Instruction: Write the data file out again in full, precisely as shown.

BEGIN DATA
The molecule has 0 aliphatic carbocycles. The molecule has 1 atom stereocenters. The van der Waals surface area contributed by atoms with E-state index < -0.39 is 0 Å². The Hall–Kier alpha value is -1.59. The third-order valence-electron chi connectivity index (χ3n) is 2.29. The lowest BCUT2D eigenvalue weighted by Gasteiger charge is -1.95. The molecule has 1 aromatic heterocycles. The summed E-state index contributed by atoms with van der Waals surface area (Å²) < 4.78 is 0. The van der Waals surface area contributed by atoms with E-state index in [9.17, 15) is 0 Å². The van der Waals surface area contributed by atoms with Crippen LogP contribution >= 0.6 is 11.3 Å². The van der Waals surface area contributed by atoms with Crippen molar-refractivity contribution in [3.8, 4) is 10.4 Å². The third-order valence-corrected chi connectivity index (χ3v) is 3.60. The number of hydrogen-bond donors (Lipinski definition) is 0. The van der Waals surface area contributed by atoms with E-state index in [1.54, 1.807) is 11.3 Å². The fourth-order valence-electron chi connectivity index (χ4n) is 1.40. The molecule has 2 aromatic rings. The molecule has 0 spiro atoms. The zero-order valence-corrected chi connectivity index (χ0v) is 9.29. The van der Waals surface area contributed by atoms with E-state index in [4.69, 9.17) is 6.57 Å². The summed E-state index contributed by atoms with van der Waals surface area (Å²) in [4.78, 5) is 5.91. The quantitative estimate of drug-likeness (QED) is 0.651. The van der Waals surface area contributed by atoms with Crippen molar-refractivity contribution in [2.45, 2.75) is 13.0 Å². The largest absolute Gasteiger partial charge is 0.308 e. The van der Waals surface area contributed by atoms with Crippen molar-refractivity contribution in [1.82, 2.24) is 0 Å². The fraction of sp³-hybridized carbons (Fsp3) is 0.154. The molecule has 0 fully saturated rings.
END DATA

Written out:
The molecule has 0 aliphatic carbocycles. The molecule has 1 atom stereocenters. The van der Waals surface area contributed by atoms with E-state index < -0.39 is 0 Å². The Hall–Kier alpha value is -1.59. The third-order valence-electron chi connectivity index (χ3n) is 2.29. The lowest BCUT2D eigenvalue weighted by Gasteiger charge is -1.95. The molecule has 1 aromatic heterocycles. The summed E-state index contributed by atoms with van der Waals surface area (Å²) < 4.78 is 0. The van der Waals surface area contributed by atoms with E-state index in [9.17, 15) is 0 Å². The van der Waals surface area contributed by atoms with Crippen LogP contribution >= 0.6 is 11.3 Å². The van der Waals surface area contributed by atoms with Crippen molar-refractivity contribution in [3.8, 4) is 10.4 Å². The third-order valence-corrected chi connectivity index (χ3v) is 3.60. The number of hydrogen-bond donors (Lipinski definition) is 0. The van der Waals surface area contributed by atoms with E-state index in [1.54, 1.807) is 11.3 Å². The fourth-order valence-electron chi connectivity index (χ4n) is 1.40. The molecule has 2 aromatic rings. The molecule has 0 spiro atoms. The zero-order valence-corrected chi connectivity index (χ0v) is 9.29. The van der Waals surface area contributed by atoms with E-state index in [4.69, 9.17) is 6.57 Å². The summed E-state index contributed by atoms with van der Waals surface area (Å²) in [4.78, 5) is 5.91. The quantitative estimate of drug-likeness (QED) is 0.651. The van der Waals surface area contributed by atoms with Crippen molar-refractivity contribution in [2.45, 2.75) is 13.0 Å². The largest absolute Gasteiger partial charge is 0.308 e. The van der Waals surface area contributed by atoms with Crippen molar-refractivity contribution in [1.82, 2.24) is 0 Å². The fraction of sp³-hybridized carbons (Fsp3) is 0.154. The molecule has 0 fully saturated rings.